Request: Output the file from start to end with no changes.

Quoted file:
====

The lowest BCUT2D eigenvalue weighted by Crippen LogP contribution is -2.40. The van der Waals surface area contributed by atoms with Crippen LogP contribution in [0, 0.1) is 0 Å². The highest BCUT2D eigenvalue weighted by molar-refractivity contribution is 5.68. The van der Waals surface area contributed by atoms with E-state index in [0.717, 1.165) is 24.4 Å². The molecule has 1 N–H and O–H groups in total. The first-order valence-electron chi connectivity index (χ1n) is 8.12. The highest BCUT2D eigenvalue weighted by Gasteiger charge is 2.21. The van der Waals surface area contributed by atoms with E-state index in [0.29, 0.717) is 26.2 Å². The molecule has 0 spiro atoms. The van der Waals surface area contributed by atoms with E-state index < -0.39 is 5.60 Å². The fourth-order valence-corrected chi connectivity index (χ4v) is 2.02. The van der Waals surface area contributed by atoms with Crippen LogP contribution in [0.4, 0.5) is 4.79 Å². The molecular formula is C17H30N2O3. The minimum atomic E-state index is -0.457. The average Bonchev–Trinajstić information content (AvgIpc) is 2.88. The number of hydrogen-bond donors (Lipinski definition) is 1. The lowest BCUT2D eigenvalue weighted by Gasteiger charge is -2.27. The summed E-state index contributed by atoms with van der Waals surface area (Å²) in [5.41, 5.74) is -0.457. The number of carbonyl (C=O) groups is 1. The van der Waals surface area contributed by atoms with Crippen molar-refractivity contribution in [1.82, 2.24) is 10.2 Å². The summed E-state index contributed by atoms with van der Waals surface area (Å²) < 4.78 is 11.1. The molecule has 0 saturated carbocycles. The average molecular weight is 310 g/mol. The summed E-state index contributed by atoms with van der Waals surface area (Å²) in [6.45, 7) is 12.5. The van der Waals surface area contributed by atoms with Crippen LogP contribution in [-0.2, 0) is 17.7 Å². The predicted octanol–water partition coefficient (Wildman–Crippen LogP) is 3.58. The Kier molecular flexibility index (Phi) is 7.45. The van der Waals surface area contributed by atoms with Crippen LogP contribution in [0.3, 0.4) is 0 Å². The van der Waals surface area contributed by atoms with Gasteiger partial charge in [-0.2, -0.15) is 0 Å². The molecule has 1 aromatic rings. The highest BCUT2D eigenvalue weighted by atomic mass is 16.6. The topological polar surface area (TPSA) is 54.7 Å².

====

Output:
The lowest BCUT2D eigenvalue weighted by Crippen LogP contribution is -2.40. The van der Waals surface area contributed by atoms with Crippen LogP contribution in [0, 0.1) is 0 Å². The highest BCUT2D eigenvalue weighted by molar-refractivity contribution is 5.68. The van der Waals surface area contributed by atoms with E-state index in [0.717, 1.165) is 24.4 Å². The molecule has 1 N–H and O–H groups in total. The first-order valence-electron chi connectivity index (χ1n) is 8.12. The highest BCUT2D eigenvalue weighted by Gasteiger charge is 2.21. The van der Waals surface area contributed by atoms with E-state index in [0.29, 0.717) is 26.2 Å². The molecule has 0 spiro atoms. The van der Waals surface area contributed by atoms with E-state index < -0.39 is 5.60 Å². The fourth-order valence-corrected chi connectivity index (χ4v) is 2.02. The van der Waals surface area contributed by atoms with Crippen LogP contribution in [0.4, 0.5) is 4.79 Å². The molecular formula is C17H30N2O3. The minimum atomic E-state index is -0.457. The average Bonchev–Trinajstić information content (AvgIpc) is 2.88. The number of hydrogen-bond donors (Lipinski definition) is 1. The lowest BCUT2D eigenvalue weighted by Gasteiger charge is -2.27. The summed E-state index contributed by atoms with van der Waals surface area (Å²) in [5.41, 5.74) is -0.457. The number of carbonyl (C=O) groups is 1. The van der Waals surface area contributed by atoms with Crippen molar-refractivity contribution in [1.82, 2.24) is 10.2 Å². The summed E-state index contributed by atoms with van der Waals surface area (Å²) < 4.78 is 11.1. The molecule has 0 saturated carbocycles. The average molecular weight is 310 g/mol. The summed E-state index contributed by atoms with van der Waals surface area (Å²) in [6.45, 7) is 12.5. The van der Waals surface area contributed by atoms with Crippen LogP contribution in [-0.2, 0) is 17.7 Å². The predicted octanol–water partition coefficient (Wildman–Crippen LogP) is 3.58. The Kier molecular flexibility index (Phi) is 7.45. The van der Waals surface area contributed by atoms with Crippen LogP contribution in [0.3, 0.4) is 0 Å². The van der Waals surface area contributed by atoms with Gasteiger partial charge in [-0.2, -0.15) is 0 Å². The molecule has 1 aromatic rings. The highest BCUT2D eigenvalue weighted by atomic mass is 16.6. The topological polar surface area (TPSA) is 54.7 Å².